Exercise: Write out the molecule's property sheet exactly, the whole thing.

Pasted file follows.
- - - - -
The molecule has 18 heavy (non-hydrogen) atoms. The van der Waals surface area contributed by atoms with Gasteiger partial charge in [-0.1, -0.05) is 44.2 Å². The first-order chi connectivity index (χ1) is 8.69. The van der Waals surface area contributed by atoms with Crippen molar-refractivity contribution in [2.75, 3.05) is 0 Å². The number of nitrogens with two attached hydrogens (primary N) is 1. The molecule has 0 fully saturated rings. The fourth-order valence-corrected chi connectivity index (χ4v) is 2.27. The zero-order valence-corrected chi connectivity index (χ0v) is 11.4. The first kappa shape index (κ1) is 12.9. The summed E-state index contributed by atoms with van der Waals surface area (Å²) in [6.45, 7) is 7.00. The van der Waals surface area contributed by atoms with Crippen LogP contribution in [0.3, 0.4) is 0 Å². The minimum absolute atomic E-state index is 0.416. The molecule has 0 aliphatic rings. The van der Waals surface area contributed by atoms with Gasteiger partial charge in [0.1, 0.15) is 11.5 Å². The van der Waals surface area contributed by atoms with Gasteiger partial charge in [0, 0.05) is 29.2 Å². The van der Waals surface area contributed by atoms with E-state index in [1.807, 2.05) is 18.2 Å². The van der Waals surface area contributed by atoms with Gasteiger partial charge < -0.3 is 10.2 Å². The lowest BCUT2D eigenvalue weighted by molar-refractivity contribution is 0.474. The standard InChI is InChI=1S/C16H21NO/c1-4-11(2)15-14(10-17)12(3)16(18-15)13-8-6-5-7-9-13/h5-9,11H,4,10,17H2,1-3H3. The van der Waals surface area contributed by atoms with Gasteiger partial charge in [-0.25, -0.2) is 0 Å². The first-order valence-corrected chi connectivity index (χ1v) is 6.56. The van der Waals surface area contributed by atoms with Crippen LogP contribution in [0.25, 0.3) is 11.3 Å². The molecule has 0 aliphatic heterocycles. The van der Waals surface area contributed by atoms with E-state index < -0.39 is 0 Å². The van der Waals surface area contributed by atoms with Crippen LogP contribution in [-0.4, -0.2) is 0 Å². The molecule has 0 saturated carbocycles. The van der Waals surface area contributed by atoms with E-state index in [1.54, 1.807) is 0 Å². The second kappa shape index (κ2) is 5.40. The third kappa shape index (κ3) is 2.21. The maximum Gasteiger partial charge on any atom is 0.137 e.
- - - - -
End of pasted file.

The molecule has 18 heavy (non-hydrogen) atoms. The van der Waals surface area contributed by atoms with Gasteiger partial charge in [-0.1, -0.05) is 44.2 Å². The first-order chi connectivity index (χ1) is 8.69. The van der Waals surface area contributed by atoms with Crippen molar-refractivity contribution in [2.75, 3.05) is 0 Å². The number of nitrogens with two attached hydrogens (primary N) is 1. The molecule has 0 fully saturated rings. The fourth-order valence-corrected chi connectivity index (χ4v) is 2.27. The zero-order valence-corrected chi connectivity index (χ0v) is 11.4. The first kappa shape index (κ1) is 12.9. The summed E-state index contributed by atoms with van der Waals surface area (Å²) in [6.45, 7) is 7.00. The van der Waals surface area contributed by atoms with Crippen LogP contribution in [0.3, 0.4) is 0 Å². The minimum absolute atomic E-state index is 0.416. The molecule has 0 aliphatic rings. The van der Waals surface area contributed by atoms with Gasteiger partial charge in [0.1, 0.15) is 11.5 Å². The van der Waals surface area contributed by atoms with Gasteiger partial charge in [0, 0.05) is 29.2 Å². The van der Waals surface area contributed by atoms with E-state index in [1.807, 2.05) is 18.2 Å². The van der Waals surface area contributed by atoms with Gasteiger partial charge < -0.3 is 10.2 Å². The lowest BCUT2D eigenvalue weighted by molar-refractivity contribution is 0.474. The standard InChI is InChI=1S/C16H21NO/c1-4-11(2)15-14(10-17)12(3)16(18-15)13-8-6-5-7-9-13/h5-9,11H,4,10,17H2,1-3H3. The van der Waals surface area contributed by atoms with Gasteiger partial charge in [-0.25, -0.2) is 0 Å². The first-order valence-corrected chi connectivity index (χ1v) is 6.56. The van der Waals surface area contributed by atoms with Crippen LogP contribution in [0.25, 0.3) is 11.3 Å². The molecule has 0 aliphatic heterocycles. The van der Waals surface area contributed by atoms with E-state index < -0.39 is 0 Å². The van der Waals surface area contributed by atoms with Crippen LogP contribution in [-0.4, -0.2) is 0 Å². The molecule has 0 saturated carbocycles. The van der Waals surface area contributed by atoms with E-state index in [1.54, 1.807) is 0 Å². The second kappa shape index (κ2) is 5.40. The third kappa shape index (κ3) is 2.21. The maximum Gasteiger partial charge on any atom is 0.137 e.